Bulletin of the United States Fish Commission 1883
Page 287

Notes on the herring fishery of Massachusetts Bay in the Autumn of 1882.
By Capt. J. W. Collins

The herring fishery prosecuted in Massachusetts Bay and contiguous waters during the fall of 1882 has presented some phases which are of special interest. The peculiarities exhibited are:

I. The apparent disinclination of the fish to approach as close to the shore as was formerly their custom.

II. The accidental capture of many schools of herring, in the night, by the purse-seiners, at various distances from land.

Before entering into a discussion of these topics I shall allude, briefly, to the arrival of spawning sea-herring in several distinct schools on the coast of Maine, during the spring and summer; and to the marked degree of consistency and regularity which these fish exhibit in making their annual visits to certain localities. I designate them as sea -herring in contradistinction to the smaller fish which frequent the shores during the greater part of the year.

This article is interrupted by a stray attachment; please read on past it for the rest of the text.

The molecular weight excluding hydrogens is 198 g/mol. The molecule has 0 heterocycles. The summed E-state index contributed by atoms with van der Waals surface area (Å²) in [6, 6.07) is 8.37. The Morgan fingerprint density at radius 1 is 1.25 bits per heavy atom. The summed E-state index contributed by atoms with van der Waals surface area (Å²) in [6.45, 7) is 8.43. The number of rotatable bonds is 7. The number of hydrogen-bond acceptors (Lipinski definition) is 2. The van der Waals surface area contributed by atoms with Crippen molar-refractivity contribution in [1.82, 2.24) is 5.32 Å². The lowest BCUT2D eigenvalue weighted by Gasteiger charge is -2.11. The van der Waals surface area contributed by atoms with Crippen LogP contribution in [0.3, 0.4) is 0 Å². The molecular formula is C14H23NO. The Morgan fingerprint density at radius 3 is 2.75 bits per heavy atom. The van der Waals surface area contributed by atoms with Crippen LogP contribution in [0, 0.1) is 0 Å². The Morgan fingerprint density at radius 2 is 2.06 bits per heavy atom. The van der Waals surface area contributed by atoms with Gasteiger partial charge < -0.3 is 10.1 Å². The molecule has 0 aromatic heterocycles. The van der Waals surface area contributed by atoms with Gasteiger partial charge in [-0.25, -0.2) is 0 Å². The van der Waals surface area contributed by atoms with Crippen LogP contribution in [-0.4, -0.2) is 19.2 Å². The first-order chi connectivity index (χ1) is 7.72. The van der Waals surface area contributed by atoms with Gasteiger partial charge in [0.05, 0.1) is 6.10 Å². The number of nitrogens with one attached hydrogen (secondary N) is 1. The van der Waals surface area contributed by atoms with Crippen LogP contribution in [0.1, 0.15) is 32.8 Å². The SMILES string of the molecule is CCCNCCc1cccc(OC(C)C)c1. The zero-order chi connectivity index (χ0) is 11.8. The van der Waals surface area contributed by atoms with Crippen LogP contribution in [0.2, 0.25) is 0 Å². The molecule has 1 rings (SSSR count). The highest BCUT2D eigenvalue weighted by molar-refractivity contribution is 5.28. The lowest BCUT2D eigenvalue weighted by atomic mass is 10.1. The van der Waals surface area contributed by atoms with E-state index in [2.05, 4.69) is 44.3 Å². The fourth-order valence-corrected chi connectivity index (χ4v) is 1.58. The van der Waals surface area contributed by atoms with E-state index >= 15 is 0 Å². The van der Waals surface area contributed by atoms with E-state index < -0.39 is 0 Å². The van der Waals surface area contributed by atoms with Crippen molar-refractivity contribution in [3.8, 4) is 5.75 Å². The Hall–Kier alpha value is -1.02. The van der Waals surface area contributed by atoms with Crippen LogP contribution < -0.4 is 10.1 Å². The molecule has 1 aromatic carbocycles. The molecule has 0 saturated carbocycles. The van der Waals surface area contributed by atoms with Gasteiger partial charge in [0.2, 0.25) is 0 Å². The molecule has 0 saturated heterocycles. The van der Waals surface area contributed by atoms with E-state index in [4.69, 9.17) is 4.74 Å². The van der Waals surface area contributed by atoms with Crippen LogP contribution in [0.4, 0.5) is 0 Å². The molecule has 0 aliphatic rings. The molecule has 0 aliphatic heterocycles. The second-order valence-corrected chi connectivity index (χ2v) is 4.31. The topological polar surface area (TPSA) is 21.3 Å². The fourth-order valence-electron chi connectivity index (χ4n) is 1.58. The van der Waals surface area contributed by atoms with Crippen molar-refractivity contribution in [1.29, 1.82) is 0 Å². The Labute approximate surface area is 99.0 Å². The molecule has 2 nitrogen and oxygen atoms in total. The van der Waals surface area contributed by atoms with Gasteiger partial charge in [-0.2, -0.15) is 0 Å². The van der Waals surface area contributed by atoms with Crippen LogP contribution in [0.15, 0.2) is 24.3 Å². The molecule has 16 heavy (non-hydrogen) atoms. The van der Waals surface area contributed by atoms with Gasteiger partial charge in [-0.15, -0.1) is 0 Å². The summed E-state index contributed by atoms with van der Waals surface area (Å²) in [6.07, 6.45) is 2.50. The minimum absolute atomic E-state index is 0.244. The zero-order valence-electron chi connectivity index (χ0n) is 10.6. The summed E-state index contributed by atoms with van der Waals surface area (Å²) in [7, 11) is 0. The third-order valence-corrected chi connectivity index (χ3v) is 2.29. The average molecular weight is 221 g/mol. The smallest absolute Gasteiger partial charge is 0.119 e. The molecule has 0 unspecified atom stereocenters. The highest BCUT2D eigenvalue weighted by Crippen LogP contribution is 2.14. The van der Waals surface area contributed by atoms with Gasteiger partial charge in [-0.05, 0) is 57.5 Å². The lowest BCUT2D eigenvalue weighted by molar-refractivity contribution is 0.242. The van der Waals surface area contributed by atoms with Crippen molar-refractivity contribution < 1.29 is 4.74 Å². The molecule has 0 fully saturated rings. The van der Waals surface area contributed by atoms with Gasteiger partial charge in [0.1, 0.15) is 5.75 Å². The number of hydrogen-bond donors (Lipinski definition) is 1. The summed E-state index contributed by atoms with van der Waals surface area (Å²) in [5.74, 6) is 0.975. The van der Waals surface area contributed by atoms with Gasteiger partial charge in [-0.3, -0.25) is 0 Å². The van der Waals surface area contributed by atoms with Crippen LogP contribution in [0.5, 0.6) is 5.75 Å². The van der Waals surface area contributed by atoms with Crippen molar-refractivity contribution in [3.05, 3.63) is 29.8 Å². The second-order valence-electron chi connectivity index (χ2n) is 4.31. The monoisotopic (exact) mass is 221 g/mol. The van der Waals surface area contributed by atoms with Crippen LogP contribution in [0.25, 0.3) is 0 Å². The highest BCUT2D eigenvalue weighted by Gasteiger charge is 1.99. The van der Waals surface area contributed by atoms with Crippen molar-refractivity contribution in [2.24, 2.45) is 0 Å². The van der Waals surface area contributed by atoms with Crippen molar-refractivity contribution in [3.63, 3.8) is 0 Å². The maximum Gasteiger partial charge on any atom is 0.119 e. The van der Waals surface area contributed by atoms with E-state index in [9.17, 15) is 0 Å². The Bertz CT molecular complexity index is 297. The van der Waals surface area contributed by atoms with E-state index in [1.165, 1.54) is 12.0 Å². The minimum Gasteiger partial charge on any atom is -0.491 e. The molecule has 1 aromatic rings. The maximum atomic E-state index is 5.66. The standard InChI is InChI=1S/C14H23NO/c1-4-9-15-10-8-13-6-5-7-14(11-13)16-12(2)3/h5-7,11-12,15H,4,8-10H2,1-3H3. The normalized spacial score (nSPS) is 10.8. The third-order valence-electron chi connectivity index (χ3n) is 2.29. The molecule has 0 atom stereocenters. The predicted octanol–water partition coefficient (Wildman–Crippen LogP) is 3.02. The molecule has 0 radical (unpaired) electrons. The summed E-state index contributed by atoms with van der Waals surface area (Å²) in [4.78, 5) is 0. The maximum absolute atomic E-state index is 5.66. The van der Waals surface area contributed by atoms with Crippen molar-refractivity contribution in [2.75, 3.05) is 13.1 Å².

The large, herring come inshore apparently only for the purpose of reproduction, for I have never known any of them to make their appearance on the coast except when they were in a gravid condition. At other times they are usually found only on or near the outer fishing-banks from 30 to 150 miles from the coast. In the spring, during April and May, the schools of herring, which are found in the vicinity of Eastport, generally come to deposit their ova. In the latter part of July and beginning of August, spawning herring are abundant about Boisbubert Island, near Millbridge, on the coast of Maine, and many small vessels resort to that locality and obtain their fares with gill-nets.